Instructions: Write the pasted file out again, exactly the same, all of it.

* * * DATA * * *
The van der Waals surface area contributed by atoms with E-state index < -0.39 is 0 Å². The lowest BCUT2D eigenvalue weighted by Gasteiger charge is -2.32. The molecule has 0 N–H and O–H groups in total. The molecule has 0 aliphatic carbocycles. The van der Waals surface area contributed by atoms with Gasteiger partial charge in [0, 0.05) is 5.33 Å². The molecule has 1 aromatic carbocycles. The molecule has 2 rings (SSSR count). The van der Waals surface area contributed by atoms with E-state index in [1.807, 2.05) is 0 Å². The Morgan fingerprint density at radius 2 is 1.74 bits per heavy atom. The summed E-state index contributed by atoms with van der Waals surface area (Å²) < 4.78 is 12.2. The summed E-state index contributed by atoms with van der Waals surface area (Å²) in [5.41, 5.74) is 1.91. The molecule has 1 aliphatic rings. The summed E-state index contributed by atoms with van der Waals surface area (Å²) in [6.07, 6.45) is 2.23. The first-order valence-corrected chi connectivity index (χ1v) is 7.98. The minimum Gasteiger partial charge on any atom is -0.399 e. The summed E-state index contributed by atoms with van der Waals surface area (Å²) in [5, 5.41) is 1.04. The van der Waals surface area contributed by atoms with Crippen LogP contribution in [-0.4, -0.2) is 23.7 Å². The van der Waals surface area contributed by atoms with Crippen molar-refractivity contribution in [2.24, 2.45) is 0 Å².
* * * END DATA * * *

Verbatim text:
The van der Waals surface area contributed by atoms with E-state index < -0.39 is 0 Å². The lowest BCUT2D eigenvalue weighted by Gasteiger charge is -2.32. The molecule has 0 N–H and O–H groups in total. The molecule has 0 aliphatic carbocycles. The van der Waals surface area contributed by atoms with Gasteiger partial charge in [0, 0.05) is 5.33 Å². The molecule has 1 aromatic carbocycles. The molecule has 2 rings (SSSR count). The van der Waals surface area contributed by atoms with E-state index in [1.807, 2.05) is 0 Å². The Morgan fingerprint density at radius 2 is 1.74 bits per heavy atom. The summed E-state index contributed by atoms with van der Waals surface area (Å²) < 4.78 is 12.2. The summed E-state index contributed by atoms with van der Waals surface area (Å²) in [5.41, 5.74) is 1.91. The molecule has 1 aliphatic rings. The summed E-state index contributed by atoms with van der Waals surface area (Å²) in [6.07, 6.45) is 2.23. The first-order valence-corrected chi connectivity index (χ1v) is 7.98. The minimum Gasteiger partial charge on any atom is -0.399 e. The summed E-state index contributed by atoms with van der Waals surface area (Å²) in [5, 5.41) is 1.04. The van der Waals surface area contributed by atoms with Crippen LogP contribution in [-0.4, -0.2) is 23.7 Å². The van der Waals surface area contributed by atoms with Crippen molar-refractivity contribution in [2.24, 2.45) is 0 Å².